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Comet and Family

Over the last few months Comet ISON has graced our morning skies and delighted many astronomers. However, the comet may disintegrate as it orbits closely to the sun this Thursday--a day we like to call Thanksgiving. ISON, I know how you feel.

photoThis NASA composite image shows comet ISON as it approaches the sun.

Many around America will take the annual trip to their respective homelands for food, drinks, and the opportunity to see little cousin Jimmy laugh until he shoots milk out of his nose yet again. A close graze with the glowing nucleus of our familial system isn’t necessarily the easiest thing to weather.

Comet expert John Bortle said the “solar pass can disrupt and evaporate a comet’s nucleus completely.” Well, I could say the same about family gatherings. If they do not completely annihilate your soul, you will be better off for surviving them.

As I think about the comet’s big day, I can’t help but feel a little jealous that it travels at almost 248 miles a second while we sit in stop-and-go traffic on the upward side of a mountain pass with whiners and seat-kickers as entertainment. I’d wager ISON’s view of the expansive solar system is more exciting than the miles of vehicles spitting and farting in queue.

Recently, Comet ISON has been observed as having an “outburst,” becoming substantially brighter due to its release of H2O and CO2. Well, my fiery friend, I can’t really blame you. They are bound to happen now and again during this time of year. With the holidays coming and family joining together, critical mass in one form of another is bound to occur. And under the pressure, a little outburst is inevitable.

On Thanksgiving Day, astronomers theorize that the comet will sustain temperatures over 5000 degrees Fahrenheit. That may be considered a touch warm in comparison to a mother’s kitchen, though not quite hot enough to fully cook a turkey.

But what will happen to this comet once it wipes its feet on the Sun’s doormat? The Comet ISON Observing Campaign scientifically claims, “We have no idea.”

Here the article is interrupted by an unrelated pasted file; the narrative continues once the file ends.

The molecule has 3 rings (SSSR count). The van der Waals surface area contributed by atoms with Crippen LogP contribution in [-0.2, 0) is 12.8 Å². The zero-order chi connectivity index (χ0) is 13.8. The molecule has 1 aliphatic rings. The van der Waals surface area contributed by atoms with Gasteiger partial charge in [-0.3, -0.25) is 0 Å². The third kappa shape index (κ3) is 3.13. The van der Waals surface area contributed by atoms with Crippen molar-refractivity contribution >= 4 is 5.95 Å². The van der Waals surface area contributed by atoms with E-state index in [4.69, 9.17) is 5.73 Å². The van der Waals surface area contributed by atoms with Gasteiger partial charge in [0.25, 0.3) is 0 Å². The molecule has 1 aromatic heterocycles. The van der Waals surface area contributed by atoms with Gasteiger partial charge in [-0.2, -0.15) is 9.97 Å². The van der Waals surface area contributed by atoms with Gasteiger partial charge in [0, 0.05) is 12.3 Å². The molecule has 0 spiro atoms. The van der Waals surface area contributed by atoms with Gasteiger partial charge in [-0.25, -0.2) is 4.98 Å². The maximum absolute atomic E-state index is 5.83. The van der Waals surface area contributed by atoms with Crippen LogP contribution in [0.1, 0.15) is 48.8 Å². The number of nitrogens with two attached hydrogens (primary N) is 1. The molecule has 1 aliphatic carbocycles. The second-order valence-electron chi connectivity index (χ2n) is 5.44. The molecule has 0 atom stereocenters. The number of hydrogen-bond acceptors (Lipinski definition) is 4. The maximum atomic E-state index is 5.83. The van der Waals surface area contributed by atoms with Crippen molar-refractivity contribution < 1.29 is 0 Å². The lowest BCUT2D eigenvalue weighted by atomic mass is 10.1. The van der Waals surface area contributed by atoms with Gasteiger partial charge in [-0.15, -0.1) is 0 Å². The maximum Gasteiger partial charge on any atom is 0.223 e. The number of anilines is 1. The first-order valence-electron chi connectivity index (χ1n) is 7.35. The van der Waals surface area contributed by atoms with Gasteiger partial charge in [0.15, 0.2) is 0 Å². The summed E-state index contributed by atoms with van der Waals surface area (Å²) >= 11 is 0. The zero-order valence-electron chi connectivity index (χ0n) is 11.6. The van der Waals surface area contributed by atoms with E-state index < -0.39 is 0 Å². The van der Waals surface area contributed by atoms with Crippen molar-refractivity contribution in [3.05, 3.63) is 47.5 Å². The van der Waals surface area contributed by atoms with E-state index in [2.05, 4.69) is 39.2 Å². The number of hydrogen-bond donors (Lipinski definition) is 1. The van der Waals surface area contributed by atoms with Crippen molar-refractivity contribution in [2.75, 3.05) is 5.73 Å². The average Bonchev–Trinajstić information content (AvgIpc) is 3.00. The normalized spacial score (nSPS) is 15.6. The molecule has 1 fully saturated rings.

However, there are a few things that we terrestrials can rely on this holiday. There will be food. There will be family or friends. And should you return to your family home, you will feel like you are twelve again.

Being ISON does have its perks, though. The comet, even at the grown-up age of 33, will not be relegated to the Lilliputous children’s table. Sure, the conversation might be a bit more lively and the Martinelli’s might flow like wine, but the tiny chairs and the knee pain can be a bit cumbersome.

Once Thanksgiving passes, should ISON survive, it should be brighter and more visible to the naked eye. I’d like to think that this is a scientist’s way of offering hope. If we should survive Thanksgiving, we’ll be a little brighter and a little more spirited throughout the holiday season. If...

And if you manage to sleep off your tryptophan jag and wake up early on Friday, you’ll be able to see Comet ISON in the early morning sky on the eastern horizon. Hopefully.


EDITOR'S NOTE 11/29: Uh-oh, the latest reports say that ISON didn't make it past the sun. We hope your own Thanksgiving journeys went better.

EDITOR'S NOTE 12/2: What!?!? Now scientists are snooping and muttering around, trying to decide how much—if any—of the comet made it past the sun on Thanksgiving Day.

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